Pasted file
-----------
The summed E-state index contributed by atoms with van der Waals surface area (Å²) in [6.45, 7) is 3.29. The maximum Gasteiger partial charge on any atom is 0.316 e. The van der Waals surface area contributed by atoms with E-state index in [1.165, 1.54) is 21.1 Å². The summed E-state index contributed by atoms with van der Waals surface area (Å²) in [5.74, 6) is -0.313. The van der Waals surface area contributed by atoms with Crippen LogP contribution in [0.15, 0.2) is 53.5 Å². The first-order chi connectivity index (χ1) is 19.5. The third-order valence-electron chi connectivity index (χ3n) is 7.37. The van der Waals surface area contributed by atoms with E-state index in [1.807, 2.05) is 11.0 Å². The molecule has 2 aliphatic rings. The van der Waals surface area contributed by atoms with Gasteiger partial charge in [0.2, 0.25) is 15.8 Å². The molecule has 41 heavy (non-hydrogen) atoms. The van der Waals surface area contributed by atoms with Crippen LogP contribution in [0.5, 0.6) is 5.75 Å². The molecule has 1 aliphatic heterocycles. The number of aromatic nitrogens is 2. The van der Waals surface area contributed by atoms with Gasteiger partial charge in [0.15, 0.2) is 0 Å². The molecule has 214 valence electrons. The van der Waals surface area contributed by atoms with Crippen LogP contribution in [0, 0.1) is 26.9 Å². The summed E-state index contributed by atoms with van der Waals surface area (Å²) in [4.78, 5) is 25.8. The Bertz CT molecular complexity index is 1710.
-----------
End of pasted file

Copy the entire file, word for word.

The summed E-state index contributed by atoms with van der Waals surface area (Å²) in [6.45, 7) is 3.29. The maximum Gasteiger partial charge on any atom is 0.316 e. The van der Waals surface area contributed by atoms with E-state index in [1.165, 1.54) is 21.1 Å². The summed E-state index contributed by atoms with van der Waals surface area (Å²) in [5.74, 6) is -0.313. The van der Waals surface area contributed by atoms with Crippen LogP contribution in [0.15, 0.2) is 53.5 Å². The first-order chi connectivity index (χ1) is 19.5. The third-order valence-electron chi connectivity index (χ3n) is 7.37. The van der Waals surface area contributed by atoms with E-state index in [1.807, 2.05) is 11.0 Å². The molecule has 2 aliphatic rings. The van der Waals surface area contributed by atoms with Gasteiger partial charge in [0.2, 0.25) is 15.8 Å². The molecule has 41 heavy (non-hydrogen) atoms. The van der Waals surface area contributed by atoms with Crippen LogP contribution in [0.5, 0.6) is 5.75 Å². The molecule has 1 aliphatic heterocycles. The number of aromatic nitrogens is 2. The van der Waals surface area contributed by atoms with Gasteiger partial charge in [0.15, 0.2) is 0 Å². The molecule has 214 valence electrons. The van der Waals surface area contributed by atoms with Crippen LogP contribution in [0, 0.1) is 26.9 Å². The summed E-state index contributed by atoms with van der Waals surface area (Å²) in [4.78, 5) is 25.8. The Bertz CT molecular complexity index is 1710.